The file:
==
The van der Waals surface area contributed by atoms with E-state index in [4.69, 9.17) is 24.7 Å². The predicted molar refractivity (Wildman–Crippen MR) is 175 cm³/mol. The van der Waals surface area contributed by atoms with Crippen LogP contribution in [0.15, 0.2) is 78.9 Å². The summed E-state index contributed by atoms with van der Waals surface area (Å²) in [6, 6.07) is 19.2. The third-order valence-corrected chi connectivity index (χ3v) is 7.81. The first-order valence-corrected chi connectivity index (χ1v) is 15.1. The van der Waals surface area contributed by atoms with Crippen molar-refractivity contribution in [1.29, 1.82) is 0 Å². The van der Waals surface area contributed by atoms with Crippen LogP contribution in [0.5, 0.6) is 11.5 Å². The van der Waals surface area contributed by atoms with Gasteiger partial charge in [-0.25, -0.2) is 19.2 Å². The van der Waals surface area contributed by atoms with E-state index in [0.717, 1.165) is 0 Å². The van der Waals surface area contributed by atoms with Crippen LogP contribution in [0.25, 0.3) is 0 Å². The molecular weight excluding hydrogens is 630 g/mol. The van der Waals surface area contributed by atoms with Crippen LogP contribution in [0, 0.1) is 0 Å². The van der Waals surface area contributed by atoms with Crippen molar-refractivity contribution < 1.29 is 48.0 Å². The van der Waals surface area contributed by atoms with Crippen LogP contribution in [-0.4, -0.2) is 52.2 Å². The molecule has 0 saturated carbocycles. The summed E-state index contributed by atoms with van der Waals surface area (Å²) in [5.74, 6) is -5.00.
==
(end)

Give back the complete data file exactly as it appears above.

The van der Waals surface area contributed by atoms with E-state index in [4.69, 9.17) is 24.7 Å². The predicted molar refractivity (Wildman–Crippen MR) is 175 cm³/mol. The van der Waals surface area contributed by atoms with Crippen LogP contribution in [0.15, 0.2) is 78.9 Å². The summed E-state index contributed by atoms with van der Waals surface area (Å²) in [6, 6.07) is 19.2. The third-order valence-corrected chi connectivity index (χ3v) is 7.81. The first-order valence-corrected chi connectivity index (χ1v) is 15.1. The van der Waals surface area contributed by atoms with Crippen molar-refractivity contribution in [1.29, 1.82) is 0 Å². The van der Waals surface area contributed by atoms with Crippen LogP contribution in [0.5, 0.6) is 11.5 Å². The van der Waals surface area contributed by atoms with Gasteiger partial charge in [-0.25, -0.2) is 19.2 Å². The van der Waals surface area contributed by atoms with E-state index in [0.717, 1.165) is 0 Å². The van der Waals surface area contributed by atoms with Crippen LogP contribution in [0.25, 0.3) is 0 Å². The molecular weight excluding hydrogens is 630 g/mol. The van der Waals surface area contributed by atoms with Crippen LogP contribution in [0, 0.1) is 0 Å². The van der Waals surface area contributed by atoms with Crippen molar-refractivity contribution < 1.29 is 48.0 Å². The van der Waals surface area contributed by atoms with Crippen LogP contribution in [-0.4, -0.2) is 52.2 Å². The molecule has 0 saturated carbocycles. The summed E-state index contributed by atoms with van der Waals surface area (Å²) in [5.74, 6) is -5.00.